The History of Economics: A Course for Students and Teachers

Roger Backhouse, Keith Tribe

Research output: Book/ReportBook


In this book Roger Backhouse and Keith Tribe present a broad introduction to the history of economic thought based upon courses they have taught for many years. Its main purpose is to provide an overview for students and teachers who have not had the opportunity of taking a course in the subject.

The subject s marginalization over the past thirty years and the attendant lack of trained specialists in the field has meant that there are very few courses currently available. This has presented practical challenges for those lecturers wishing to respond to the recent calls for a more historically-informed economics curriculum with a greater emphasis on the diversity of theories and approaches that have shaped the history of economic thought. This book seeks to address this problem. Written by two of the UK s leading historians of economics, it seeks to provide both the necessary instruction for those who wish to study the subject alone, as well as provide a starting point for lecturers wanting to run courses but who lack the specialist knowledge to feel confident about designing a syllabus.

The book is presented as a series of twenty-four lectures, made up of two equal halves: the pre-twentieth-century period (from the later 1700s to the early 1900s), and from the early 1900s to the present. Each lecture presents an outline of aims, a select bibliography, a chronology, an overview of between 3,000 and 4,000 words, and questions for further study or reflection. An Introduction discusses different ways of approaching the subject, and guidance is also given about the ways in which shorter courses could be based on a subset of the 24 lectures.

Contemporary understanding of economic principles sheds little light on the manner in which past thinkers thought, so the student is provided with the much-needed context behind the development of ideas as well as being guided through the original writings of economists such as Smith, Jevons, Marshall, Robbins, Keynes and others. The emphasis is upon the broad developing stream of economic argument from the seventeenth century to the present, seeking to emphasise a diversity that is sometimes suppressed in more conventional textbooks, which tend to organise their histories into sequences of schools of thought.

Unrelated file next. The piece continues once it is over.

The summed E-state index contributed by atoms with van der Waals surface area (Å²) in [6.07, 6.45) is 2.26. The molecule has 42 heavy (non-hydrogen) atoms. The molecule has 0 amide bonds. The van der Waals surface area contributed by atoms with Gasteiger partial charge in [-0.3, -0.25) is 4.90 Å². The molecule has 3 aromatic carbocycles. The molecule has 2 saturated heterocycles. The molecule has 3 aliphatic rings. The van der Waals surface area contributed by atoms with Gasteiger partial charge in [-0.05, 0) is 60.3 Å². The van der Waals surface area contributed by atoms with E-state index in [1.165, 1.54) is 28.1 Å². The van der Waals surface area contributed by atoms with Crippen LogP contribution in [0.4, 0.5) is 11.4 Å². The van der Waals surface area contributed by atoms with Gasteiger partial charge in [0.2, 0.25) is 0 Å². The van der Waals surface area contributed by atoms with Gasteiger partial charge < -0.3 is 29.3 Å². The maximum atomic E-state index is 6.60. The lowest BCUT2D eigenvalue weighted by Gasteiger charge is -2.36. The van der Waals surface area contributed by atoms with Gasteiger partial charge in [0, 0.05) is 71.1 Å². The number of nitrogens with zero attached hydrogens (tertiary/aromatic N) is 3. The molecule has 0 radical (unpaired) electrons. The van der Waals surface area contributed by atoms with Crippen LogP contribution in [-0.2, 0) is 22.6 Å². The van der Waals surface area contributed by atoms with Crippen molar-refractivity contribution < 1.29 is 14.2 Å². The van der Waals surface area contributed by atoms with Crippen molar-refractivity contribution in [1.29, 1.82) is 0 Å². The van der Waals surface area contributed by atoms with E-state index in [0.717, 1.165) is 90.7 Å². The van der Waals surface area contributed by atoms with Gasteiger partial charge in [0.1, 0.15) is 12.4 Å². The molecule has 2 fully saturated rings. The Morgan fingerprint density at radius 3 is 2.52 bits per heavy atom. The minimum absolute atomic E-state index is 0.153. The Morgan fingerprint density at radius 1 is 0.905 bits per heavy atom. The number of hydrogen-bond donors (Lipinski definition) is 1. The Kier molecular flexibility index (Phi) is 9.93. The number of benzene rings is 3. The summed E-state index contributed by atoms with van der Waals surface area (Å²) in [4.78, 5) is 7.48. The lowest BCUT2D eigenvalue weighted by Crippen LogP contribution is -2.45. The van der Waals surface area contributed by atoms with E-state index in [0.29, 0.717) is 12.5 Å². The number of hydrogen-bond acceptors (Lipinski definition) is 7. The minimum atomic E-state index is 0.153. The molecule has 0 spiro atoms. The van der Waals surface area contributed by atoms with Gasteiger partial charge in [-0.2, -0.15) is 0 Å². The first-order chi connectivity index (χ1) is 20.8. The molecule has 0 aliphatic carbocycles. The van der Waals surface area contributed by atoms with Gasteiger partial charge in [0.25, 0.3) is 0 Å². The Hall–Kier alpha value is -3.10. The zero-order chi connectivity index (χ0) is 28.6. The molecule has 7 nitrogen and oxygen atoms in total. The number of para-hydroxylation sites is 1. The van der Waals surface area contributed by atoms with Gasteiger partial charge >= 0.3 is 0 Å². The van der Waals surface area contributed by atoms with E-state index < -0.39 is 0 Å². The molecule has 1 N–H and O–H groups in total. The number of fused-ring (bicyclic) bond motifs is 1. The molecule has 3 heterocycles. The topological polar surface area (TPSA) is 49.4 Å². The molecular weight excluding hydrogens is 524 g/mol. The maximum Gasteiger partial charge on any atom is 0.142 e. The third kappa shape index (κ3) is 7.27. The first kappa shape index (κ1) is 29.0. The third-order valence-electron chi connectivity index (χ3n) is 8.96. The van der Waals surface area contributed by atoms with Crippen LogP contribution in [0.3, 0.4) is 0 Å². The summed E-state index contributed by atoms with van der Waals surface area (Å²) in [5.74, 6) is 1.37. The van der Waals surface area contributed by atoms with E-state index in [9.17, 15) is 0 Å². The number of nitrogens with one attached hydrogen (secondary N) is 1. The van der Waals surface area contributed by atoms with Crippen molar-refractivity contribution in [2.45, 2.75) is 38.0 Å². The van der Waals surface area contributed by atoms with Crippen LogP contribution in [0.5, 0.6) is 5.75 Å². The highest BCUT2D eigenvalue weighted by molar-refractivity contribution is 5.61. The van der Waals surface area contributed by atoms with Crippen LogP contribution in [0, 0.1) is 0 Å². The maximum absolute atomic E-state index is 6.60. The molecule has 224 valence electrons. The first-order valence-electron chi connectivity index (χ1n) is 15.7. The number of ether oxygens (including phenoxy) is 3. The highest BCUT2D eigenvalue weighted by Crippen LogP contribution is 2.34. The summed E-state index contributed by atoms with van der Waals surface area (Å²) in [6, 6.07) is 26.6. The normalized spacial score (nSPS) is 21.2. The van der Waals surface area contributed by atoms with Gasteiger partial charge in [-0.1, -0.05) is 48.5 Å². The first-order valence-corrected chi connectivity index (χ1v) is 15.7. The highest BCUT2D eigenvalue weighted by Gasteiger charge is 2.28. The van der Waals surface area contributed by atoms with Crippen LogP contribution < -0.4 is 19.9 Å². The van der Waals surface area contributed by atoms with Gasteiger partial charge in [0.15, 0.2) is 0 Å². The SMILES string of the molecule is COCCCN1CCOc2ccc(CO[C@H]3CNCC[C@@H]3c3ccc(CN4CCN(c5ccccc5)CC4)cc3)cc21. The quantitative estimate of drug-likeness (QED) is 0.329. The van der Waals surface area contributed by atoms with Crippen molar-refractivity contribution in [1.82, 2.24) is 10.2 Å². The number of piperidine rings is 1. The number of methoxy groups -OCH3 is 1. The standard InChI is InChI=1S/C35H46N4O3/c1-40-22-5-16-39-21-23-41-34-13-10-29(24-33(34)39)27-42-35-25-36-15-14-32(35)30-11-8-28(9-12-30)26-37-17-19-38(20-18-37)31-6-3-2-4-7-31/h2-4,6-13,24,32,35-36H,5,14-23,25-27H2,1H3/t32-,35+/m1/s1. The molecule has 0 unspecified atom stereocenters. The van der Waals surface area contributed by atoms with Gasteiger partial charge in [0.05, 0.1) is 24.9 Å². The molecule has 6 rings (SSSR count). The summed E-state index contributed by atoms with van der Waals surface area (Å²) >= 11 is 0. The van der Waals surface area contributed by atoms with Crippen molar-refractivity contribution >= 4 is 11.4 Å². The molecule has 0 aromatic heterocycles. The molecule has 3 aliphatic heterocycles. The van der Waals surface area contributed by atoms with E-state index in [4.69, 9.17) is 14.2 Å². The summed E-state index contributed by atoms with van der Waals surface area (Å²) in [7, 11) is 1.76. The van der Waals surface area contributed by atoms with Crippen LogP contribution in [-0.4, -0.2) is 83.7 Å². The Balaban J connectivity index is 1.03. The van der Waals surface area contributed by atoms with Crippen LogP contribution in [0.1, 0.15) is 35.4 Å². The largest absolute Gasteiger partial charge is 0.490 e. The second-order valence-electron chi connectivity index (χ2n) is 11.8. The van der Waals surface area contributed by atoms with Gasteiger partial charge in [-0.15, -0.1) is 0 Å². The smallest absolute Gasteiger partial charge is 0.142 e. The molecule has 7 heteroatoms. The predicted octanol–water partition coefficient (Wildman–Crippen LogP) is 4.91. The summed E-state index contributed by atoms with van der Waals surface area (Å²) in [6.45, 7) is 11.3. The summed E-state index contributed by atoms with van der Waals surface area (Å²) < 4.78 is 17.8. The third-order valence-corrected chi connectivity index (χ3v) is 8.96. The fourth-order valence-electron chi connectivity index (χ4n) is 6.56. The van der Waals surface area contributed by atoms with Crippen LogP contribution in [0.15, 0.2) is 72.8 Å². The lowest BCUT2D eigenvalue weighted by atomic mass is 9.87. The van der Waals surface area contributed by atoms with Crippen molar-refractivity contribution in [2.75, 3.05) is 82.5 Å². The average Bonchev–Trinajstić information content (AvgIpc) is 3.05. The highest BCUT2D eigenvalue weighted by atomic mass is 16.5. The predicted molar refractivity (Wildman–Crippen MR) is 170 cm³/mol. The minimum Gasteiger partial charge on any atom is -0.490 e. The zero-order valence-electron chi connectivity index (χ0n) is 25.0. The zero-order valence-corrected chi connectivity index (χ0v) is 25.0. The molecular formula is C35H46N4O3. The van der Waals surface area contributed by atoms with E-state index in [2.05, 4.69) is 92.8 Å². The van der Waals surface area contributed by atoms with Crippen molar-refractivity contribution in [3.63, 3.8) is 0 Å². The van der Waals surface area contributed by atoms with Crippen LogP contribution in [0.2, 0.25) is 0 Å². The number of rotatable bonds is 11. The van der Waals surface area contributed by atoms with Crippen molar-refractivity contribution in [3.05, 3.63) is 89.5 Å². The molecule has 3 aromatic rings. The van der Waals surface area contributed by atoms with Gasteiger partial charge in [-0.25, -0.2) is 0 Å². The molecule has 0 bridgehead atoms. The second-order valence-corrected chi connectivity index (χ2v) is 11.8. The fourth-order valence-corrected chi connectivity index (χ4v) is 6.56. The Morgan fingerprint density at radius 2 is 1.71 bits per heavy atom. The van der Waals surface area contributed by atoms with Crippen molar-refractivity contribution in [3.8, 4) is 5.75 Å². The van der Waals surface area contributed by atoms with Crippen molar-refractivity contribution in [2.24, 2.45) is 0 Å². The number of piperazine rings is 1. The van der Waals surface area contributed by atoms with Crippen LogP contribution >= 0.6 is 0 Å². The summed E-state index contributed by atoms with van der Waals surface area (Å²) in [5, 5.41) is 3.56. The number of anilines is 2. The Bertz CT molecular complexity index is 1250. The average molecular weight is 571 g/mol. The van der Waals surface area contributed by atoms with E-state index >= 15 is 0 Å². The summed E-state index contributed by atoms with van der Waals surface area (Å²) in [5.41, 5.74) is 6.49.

With many years of experience teaching economic thought, the authors have honed their presentation to the needs of those with no previous background in the subject, without sacrificing analysis or rigour. The book will be warmly welcomed by student and teacher alike.
Contents Introduction 1. Commerce, wealth and power: the disputed foundations of the strength of a nation 2. Natural order, physiocracy and reform 3. Adam Smith I: outline of a project 4. Adam Smith II: the two texts 5. The political economy of Malthus and Ricardo 6. Political economy in continental Europe and the United States 7. Political economy, philosophic radicalism and John Stuart Mill 8. Popular political economy: List, Carey, Bastiat and George 9. Radical political economy: Marx and his sources 10. Marginalism and subjectivism: Jevons and Edgeworth 11. From political economy to economics 12. Alfred Marshall s project 13. Microeconomics after Marshall 14. Monetary economics 15. The rise of mathematical economics, 1930-60 16. Robbins s Essay and the definition of economics 17. John Maynard Keynes 18. Quantitative economics 19. The Keynesian revolution 20. Modern macroeconomics 21. Inflation and the Phillips curve 22. Popular economics 23. Economics and policy 24. Ideology and place
Original languageEnglish
Place of PublicationNewcastle upon Tyne
PublisherAgenda Publishing
Number of pages320
ISBN (Print)9781911116691, 978-1-911116-70-7
Publication statusPublished - 26 Oct 2017

ASJC Scopus subject areas

  • Economics and Econometrics


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